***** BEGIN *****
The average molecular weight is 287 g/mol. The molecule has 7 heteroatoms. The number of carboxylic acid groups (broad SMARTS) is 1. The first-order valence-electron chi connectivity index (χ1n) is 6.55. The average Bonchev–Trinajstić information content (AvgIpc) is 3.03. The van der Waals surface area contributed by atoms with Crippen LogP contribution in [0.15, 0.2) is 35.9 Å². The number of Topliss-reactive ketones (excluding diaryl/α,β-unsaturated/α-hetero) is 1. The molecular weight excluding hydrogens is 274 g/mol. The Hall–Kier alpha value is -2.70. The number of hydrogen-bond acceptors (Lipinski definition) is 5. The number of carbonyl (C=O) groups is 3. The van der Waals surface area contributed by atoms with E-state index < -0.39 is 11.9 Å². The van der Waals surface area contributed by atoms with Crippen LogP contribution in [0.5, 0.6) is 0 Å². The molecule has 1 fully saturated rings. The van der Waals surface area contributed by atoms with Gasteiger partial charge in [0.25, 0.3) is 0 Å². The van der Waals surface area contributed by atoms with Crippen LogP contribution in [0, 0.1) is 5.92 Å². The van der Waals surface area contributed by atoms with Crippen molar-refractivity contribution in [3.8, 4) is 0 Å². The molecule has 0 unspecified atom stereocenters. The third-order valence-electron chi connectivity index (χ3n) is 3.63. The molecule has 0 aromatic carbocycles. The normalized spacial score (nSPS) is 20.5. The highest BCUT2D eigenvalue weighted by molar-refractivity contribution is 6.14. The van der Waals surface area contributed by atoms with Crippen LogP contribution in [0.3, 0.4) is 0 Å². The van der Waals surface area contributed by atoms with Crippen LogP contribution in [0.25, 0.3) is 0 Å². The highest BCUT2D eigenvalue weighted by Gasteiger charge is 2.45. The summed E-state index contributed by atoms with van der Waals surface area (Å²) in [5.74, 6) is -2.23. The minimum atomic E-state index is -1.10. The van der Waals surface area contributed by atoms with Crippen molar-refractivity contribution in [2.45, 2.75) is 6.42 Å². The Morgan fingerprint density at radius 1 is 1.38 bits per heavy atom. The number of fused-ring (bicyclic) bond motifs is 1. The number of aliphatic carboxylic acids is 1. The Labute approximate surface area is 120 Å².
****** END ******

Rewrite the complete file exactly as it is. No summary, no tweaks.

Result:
The average molecular weight is 287 g/mol. The molecule has 7 heteroatoms. The number of carboxylic acid groups (broad SMARTS) is 1. The first-order valence-electron chi connectivity index (χ1n) is 6.55. The average Bonchev–Trinajstić information content (AvgIpc) is 3.03. The van der Waals surface area contributed by atoms with Crippen LogP contribution in [0.15, 0.2) is 35.9 Å². The number of Topliss-reactive ketones (excluding diaryl/α,β-unsaturated/α-hetero) is 1. The molecular weight excluding hydrogens is 274 g/mol. The Hall–Kier alpha value is -2.70. The number of hydrogen-bond acceptors (Lipinski definition) is 5. The number of carbonyl (C=O) groups is 3. The van der Waals surface area contributed by atoms with E-state index < -0.39 is 11.9 Å². The van der Waals surface area contributed by atoms with Crippen LogP contribution in [0.5, 0.6) is 0 Å². The molecule has 1 fully saturated rings. The van der Waals surface area contributed by atoms with Gasteiger partial charge in [0.25, 0.3) is 0 Å². The van der Waals surface area contributed by atoms with Crippen LogP contribution in [0, 0.1) is 5.92 Å². The van der Waals surface area contributed by atoms with Crippen molar-refractivity contribution in [3.8, 4) is 0 Å². The molecule has 0 unspecified atom stereocenters. The third-order valence-electron chi connectivity index (χ3n) is 3.63. The molecule has 0 aromatic carbocycles. The normalized spacial score (nSPS) is 20.5. The highest BCUT2D eigenvalue weighted by molar-refractivity contribution is 6.14. The van der Waals surface area contributed by atoms with Crippen LogP contribution in [0.3, 0.4) is 0 Å². The van der Waals surface area contributed by atoms with Crippen LogP contribution in [0.25, 0.3) is 0 Å². The highest BCUT2D eigenvalue weighted by Gasteiger charge is 2.45. The summed E-state index contributed by atoms with van der Waals surface area (Å²) in [5.74, 6) is -2.23. The minimum atomic E-state index is -1.10. The van der Waals surface area contributed by atoms with Crippen molar-refractivity contribution in [2.45, 2.75) is 6.42 Å². The Morgan fingerprint density at radius 1 is 1.38 bits per heavy atom. The number of fused-ring (bicyclic) bond motifs is 1. The number of aliphatic carboxylic acids is 1. The Labute approximate surface area is 120 Å².